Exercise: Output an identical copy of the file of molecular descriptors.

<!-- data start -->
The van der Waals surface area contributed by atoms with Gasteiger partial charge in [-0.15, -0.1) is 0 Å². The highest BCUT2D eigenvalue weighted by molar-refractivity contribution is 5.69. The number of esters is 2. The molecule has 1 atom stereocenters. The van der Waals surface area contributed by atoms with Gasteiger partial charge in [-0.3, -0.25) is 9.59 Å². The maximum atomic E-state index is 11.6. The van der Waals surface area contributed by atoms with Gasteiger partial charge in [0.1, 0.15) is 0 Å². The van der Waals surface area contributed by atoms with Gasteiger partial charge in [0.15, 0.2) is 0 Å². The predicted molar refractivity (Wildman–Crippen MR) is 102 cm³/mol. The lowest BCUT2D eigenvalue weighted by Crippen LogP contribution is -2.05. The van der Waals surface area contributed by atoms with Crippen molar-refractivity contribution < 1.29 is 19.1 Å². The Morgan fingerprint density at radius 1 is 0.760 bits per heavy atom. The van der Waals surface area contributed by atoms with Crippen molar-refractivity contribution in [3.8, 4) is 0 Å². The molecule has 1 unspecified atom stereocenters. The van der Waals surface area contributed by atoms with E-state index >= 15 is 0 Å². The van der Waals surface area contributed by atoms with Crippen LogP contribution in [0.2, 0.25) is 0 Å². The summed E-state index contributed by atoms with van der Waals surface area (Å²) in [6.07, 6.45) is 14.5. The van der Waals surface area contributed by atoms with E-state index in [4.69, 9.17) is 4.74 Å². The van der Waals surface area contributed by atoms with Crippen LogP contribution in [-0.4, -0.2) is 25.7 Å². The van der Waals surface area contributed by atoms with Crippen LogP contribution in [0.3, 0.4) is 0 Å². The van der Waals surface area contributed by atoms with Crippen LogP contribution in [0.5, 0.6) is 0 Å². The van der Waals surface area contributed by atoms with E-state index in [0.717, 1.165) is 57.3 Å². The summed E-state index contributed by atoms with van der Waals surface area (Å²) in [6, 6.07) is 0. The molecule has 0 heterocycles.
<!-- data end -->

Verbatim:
The van der Waals surface area contributed by atoms with Gasteiger partial charge in [-0.15, -0.1) is 0 Å². The highest BCUT2D eigenvalue weighted by molar-refractivity contribution is 5.69. The number of esters is 2. The molecule has 1 atom stereocenters. The van der Waals surface area contributed by atoms with Gasteiger partial charge in [-0.3, -0.25) is 9.59 Å². The maximum atomic E-state index is 11.6. The van der Waals surface area contributed by atoms with Gasteiger partial charge in [0.1, 0.15) is 0 Å². The van der Waals surface area contributed by atoms with Gasteiger partial charge in [0.15, 0.2) is 0 Å². The predicted molar refractivity (Wildman–Crippen MR) is 102 cm³/mol. The lowest BCUT2D eigenvalue weighted by Crippen LogP contribution is -2.05. The van der Waals surface area contributed by atoms with Crippen molar-refractivity contribution < 1.29 is 19.1 Å². The Morgan fingerprint density at radius 1 is 0.760 bits per heavy atom. The van der Waals surface area contributed by atoms with Crippen molar-refractivity contribution in [3.8, 4) is 0 Å². The molecule has 1 unspecified atom stereocenters. The van der Waals surface area contributed by atoms with E-state index >= 15 is 0 Å². The van der Waals surface area contributed by atoms with Crippen LogP contribution in [0.2, 0.25) is 0 Å². The summed E-state index contributed by atoms with van der Waals surface area (Å²) in [6.07, 6.45) is 14.5. The van der Waals surface area contributed by atoms with E-state index in [4.69, 9.17) is 4.74 Å². The van der Waals surface area contributed by atoms with Crippen LogP contribution in [-0.4, -0.2) is 25.7 Å². The van der Waals surface area contributed by atoms with Crippen LogP contribution in [0.3, 0.4) is 0 Å². The van der Waals surface area contributed by atoms with Crippen LogP contribution in [0.5, 0.6) is 0 Å². The van der Waals surface area contributed by atoms with E-state index in [0.717, 1.165) is 57.3 Å². The summed E-state index contributed by atoms with van der Waals surface area (Å²) in [6, 6.07) is 0. The molecule has 0 heterocycles.